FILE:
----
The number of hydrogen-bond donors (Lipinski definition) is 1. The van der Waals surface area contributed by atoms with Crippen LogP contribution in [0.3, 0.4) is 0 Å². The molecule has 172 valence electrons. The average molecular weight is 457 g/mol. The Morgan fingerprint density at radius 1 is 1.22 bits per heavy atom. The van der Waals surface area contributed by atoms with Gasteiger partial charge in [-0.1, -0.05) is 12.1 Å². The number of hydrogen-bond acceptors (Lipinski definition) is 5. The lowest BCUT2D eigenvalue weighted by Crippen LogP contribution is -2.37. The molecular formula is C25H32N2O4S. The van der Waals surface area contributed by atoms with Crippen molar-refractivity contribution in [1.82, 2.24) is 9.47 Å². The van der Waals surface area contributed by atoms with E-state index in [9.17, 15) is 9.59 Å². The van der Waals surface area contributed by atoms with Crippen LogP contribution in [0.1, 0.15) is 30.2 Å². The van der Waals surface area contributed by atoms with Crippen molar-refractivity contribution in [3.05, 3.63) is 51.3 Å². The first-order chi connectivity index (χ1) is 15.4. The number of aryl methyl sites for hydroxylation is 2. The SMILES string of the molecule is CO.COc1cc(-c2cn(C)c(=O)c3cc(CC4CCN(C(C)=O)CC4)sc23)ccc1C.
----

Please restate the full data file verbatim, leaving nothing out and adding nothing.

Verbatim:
The number of hydrogen-bond donors (Lipinski definition) is 1. The van der Waals surface area contributed by atoms with Crippen LogP contribution in [0.3, 0.4) is 0 Å². The molecule has 172 valence electrons. The average molecular weight is 457 g/mol. The Morgan fingerprint density at radius 1 is 1.22 bits per heavy atom. The van der Waals surface area contributed by atoms with Gasteiger partial charge in [-0.1, -0.05) is 12.1 Å². The number of hydrogen-bond acceptors (Lipinski definition) is 5. The lowest BCUT2D eigenvalue weighted by Crippen LogP contribution is -2.37. The molecular formula is C25H32N2O4S. The van der Waals surface area contributed by atoms with Crippen molar-refractivity contribution in [1.82, 2.24) is 9.47 Å². The van der Waals surface area contributed by atoms with E-state index in [9.17, 15) is 9.59 Å². The van der Waals surface area contributed by atoms with Crippen LogP contribution in [0.1, 0.15) is 30.2 Å². The van der Waals surface area contributed by atoms with Crippen molar-refractivity contribution in [3.05, 3.63) is 51.3 Å². The first-order chi connectivity index (χ1) is 15.4. The number of aryl methyl sites for hydroxylation is 2. The SMILES string of the molecule is CO.COc1cc(-c2cn(C)c(=O)c3cc(CC4CCN(C(C)=O)CC4)sc23)ccc1C.